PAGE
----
The purpose of this study was to systematically review the variables associated with the coach–athlete relationship (CAR) from the coaches’ perspective. Three databases were searched; 57 studies published between January 2000 and May 2021 met the inclusion criteria. Correlates (n = 35) were grouped into three categories: coach variables, athlete variables, and coaching behaviors. Variables positively associated with the coaches’ perspective of the CAR included coaching satisfaction, the teaching of life skills, and engaging in need-supportive behaviors. Negative correlates included coaching burnout, athletes’ avoidant attachment style, and coaches’ controlling behaviors. Aside from coach satisfaction, many of the relationships mentioned came from only one or two studies; therefore, replication studies are needed examining CAR from the coaches’ perspective. In conclusion, the better coaches report CAR to be, the more they also report fostering a caring and autonomy-supportive environment, teaching life skills, and being satisfied with their coaching experience.
Keith McShan and E. Whitney G. Moore
Frazer Atkinson, Jeffrey J. Martin, and E. Whitney G. Moore
Two forms of perfectionism were examined in the present study to see whether they predicted prosocial and antisocial behaviors in sport through moral disengagement and altruism in a sample of 327 wheelchair basketball and rugby athletes (M = 33.57 years, SD = 10.51; 83% male). Using structural equation modeling, the following significant direct and indirect effects were found. First, perfectionistic strivings positively predicted perceived prosocial behaviors and altruism. Second, perfectionistic concerns negatively predicted altruism and prosocial behaviors and positively predicted moral disengagement. Third, antisocial behaviors were positively predicted by moral disengagement and altruism. Furthermore, perfectionistic concerns indirectly predicted antisocial behaviors positively through moral disengagement and negatively through altruism. Finally, perfectionistic strivings positively predicted antisocial behaviors through altruism. Results provided partial support for the role of perfectionism in predicting prosocial and antisocial behaviors through moral disengagement among athletes with a disability.
Lindsey E. Slavin, Tess M. Palmateer, Trent A. Petrie, and E. Whitney G. Moore
The onset of COVID-19 and cancellation of collegiate sports may have exacerbated student-athletes’ psychological distress. Within a national sample of collegiate athletes (N = 5,755; 66.7% women), we determined how gender and race related to rates of depression, stress, and counseling use at the beginning of the pandemic (April/May 2020). Overall, 26.5% (n = 1,526) and 10.6% (n = 612) endorsed clinical levels of depression and stress, respectively; 25.1% (n = 1,443) and 69.7% (n = 4,014) reported subclinical levels. Few athletes (2.3%–17.1%) reported counseling use before or after the onset of COVID-19; those who did reported higher levels of depression and stress than those who never sought services. The female athletes reported higher rates of depression, stress, and counseling use than the male athletes. There were no race effects. Athletic departments must address their student-athletes’ psychological distress by facilitating a higher use of mental health services.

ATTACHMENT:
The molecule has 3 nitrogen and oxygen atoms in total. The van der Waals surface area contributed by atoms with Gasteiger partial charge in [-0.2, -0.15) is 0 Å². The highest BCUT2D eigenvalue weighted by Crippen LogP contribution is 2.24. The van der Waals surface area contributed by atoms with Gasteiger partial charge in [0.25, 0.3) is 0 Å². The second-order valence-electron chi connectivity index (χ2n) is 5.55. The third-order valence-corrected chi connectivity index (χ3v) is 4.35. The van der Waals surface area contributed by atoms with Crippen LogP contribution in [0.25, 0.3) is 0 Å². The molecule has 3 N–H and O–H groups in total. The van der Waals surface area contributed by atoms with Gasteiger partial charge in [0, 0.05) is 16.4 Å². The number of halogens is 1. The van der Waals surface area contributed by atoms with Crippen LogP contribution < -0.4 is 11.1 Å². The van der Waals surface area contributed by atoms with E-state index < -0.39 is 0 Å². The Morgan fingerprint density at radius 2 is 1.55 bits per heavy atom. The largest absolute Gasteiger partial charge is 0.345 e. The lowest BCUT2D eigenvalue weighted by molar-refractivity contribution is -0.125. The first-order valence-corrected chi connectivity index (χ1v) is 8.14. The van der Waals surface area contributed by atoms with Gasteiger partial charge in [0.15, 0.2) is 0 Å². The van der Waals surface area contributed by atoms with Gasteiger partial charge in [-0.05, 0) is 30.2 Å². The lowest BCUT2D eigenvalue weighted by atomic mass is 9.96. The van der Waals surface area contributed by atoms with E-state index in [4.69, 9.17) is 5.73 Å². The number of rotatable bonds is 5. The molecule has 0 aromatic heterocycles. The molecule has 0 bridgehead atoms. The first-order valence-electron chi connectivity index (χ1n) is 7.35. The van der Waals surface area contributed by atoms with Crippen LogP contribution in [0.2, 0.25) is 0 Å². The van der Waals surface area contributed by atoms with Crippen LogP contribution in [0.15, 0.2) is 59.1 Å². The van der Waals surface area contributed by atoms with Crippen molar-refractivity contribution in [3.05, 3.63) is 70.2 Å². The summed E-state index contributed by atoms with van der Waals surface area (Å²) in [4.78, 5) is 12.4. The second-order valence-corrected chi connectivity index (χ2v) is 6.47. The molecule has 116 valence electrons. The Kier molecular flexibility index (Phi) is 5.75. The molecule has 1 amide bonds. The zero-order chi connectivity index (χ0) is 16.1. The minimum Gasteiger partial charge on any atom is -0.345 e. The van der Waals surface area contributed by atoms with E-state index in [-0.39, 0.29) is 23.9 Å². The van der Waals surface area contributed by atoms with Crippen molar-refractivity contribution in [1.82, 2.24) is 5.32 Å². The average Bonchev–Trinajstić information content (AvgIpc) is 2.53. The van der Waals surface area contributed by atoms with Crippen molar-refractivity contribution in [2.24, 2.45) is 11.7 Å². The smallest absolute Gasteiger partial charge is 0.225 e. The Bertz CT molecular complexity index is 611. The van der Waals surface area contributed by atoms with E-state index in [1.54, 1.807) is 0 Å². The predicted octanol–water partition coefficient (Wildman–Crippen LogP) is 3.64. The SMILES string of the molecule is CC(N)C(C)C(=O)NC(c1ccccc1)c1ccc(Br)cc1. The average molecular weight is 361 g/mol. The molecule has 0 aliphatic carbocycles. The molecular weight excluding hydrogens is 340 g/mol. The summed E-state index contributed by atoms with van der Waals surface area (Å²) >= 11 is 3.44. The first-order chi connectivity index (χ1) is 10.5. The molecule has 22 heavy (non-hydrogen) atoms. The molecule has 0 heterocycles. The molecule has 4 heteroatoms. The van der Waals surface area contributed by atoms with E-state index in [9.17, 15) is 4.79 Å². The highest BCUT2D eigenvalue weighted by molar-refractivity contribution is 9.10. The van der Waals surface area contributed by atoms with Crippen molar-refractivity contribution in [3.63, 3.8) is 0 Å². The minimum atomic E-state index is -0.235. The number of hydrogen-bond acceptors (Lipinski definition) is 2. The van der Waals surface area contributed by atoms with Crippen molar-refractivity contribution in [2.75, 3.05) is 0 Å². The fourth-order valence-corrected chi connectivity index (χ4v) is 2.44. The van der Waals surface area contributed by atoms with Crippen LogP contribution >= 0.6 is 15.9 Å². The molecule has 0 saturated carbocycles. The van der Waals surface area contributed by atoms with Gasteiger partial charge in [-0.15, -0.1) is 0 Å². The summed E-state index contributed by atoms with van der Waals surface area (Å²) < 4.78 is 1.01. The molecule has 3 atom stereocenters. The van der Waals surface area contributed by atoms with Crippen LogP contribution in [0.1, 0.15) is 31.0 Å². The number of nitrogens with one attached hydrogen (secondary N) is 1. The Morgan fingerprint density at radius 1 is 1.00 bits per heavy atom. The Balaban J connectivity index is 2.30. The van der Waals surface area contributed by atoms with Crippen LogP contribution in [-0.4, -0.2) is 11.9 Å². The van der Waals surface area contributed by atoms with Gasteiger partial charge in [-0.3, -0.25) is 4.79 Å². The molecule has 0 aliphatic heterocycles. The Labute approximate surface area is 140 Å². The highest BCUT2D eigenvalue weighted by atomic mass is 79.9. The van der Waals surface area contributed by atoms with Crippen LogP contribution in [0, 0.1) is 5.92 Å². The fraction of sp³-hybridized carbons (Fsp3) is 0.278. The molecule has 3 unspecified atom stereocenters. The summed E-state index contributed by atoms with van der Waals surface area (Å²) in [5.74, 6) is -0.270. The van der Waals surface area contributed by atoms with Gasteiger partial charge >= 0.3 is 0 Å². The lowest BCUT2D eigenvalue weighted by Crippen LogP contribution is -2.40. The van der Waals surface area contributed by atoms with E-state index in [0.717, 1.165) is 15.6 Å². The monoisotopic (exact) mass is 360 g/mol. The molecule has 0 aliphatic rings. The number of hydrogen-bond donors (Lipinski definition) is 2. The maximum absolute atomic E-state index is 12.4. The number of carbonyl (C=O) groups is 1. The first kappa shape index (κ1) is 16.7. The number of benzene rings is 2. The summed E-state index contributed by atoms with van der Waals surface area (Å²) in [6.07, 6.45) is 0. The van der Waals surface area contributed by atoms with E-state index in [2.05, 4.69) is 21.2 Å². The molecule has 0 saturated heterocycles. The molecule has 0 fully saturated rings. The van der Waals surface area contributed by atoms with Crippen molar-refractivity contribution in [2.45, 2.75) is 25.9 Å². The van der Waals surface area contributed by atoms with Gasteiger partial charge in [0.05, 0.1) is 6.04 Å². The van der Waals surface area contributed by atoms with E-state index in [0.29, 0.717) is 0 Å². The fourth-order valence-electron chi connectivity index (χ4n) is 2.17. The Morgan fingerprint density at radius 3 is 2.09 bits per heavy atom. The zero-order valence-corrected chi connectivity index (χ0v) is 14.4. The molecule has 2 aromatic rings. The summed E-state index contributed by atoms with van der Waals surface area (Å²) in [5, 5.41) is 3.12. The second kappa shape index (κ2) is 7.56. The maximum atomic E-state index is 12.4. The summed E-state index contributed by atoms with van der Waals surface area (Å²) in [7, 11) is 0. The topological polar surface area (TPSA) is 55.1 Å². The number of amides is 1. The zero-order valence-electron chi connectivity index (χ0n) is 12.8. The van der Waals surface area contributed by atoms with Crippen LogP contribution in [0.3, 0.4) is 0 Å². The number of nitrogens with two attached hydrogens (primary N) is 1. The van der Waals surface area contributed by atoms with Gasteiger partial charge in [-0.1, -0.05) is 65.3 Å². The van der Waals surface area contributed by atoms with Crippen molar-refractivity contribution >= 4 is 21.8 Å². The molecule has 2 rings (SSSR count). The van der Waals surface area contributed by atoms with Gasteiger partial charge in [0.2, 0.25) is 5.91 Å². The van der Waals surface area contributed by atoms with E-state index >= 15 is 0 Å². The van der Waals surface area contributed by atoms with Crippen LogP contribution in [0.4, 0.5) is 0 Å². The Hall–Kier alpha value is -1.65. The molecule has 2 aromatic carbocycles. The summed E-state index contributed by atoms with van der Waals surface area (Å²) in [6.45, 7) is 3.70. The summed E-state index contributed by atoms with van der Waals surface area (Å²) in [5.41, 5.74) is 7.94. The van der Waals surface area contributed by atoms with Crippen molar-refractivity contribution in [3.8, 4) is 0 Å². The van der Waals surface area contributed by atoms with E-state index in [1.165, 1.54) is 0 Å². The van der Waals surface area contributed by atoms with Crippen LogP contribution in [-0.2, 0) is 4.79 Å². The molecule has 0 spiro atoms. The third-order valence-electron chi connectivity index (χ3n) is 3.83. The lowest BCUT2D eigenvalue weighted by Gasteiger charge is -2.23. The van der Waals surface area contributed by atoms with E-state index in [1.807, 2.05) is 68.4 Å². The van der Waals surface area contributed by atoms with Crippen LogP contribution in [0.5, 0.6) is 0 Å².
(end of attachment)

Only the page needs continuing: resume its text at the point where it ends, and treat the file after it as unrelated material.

Matthew Mikesell, Trent A. Petrie, Tsz Lun (Alan) Chu, and E. Whitney G. Moore
Given how COVID-19 had caused significant increases in collegiate athletes’ psychological distress, we examined the extent to which such distress may have been ameliorated by the athletes’ psychosocial resources (e.g., resilience). We used structural equation modeling to examine the direct and indirect relationships of resilience, self-compassion, and social support to women collegiate athletes’ (N = 3,924; 81.2% White) psychological distress; athletes completed measures of these constructs from mid-April to mid-May 2020. Analyses revealed significant direct effects: More supported (β = −0.12 to −0.19), self-compassionate (β = −0.48 to −0.53), and resilient (β = −0.21 to −0.35) athletes experienced less psychological distress (R 2 = .61–.65). Further, self-compassion and social support were related indirectly (and inversely) to psychological distress through higher levels of resilience. These psychosocial resources appear to have played a positive role in how athletes coped with the pandemic, being associated with less psychological distress. These findings have application beyond the pandemic, providing direction for how sport psychology professionals may assist athletes in maintaining their well-being.
Jeffrey J. Martin, Erin E. Snapp, E. Whitney G. Moore, Lauren J. Lieberman, Ellen Armstrong, and Staci Mannella
Youth with visual impairments (VIs) often experience unique barriers to physical activity compared with their sighted peers. A psychometrically sound scale for assessing barriers to physical activity for youth with VI is needed to facilitate research. The purpose of this study was to confirm the ability of the previously identified three-factor structure of the Physical Activity Barriers Questionnaire for youth with Visual Impairments (PABQ-VI) to produce scores considered to be valid and reliable that perform equally well across age, VI severity, and gender. Our results supported the three-factor structure and that the PABQ-VI produces scores considered valid and reliable. Mean, variance, and correlation differences were found in personal, social, and environmental barriers for age and VI severity, but not gender. Researchers can use the PABQ-VI to test and evaluate ways to reduce barriers for this population.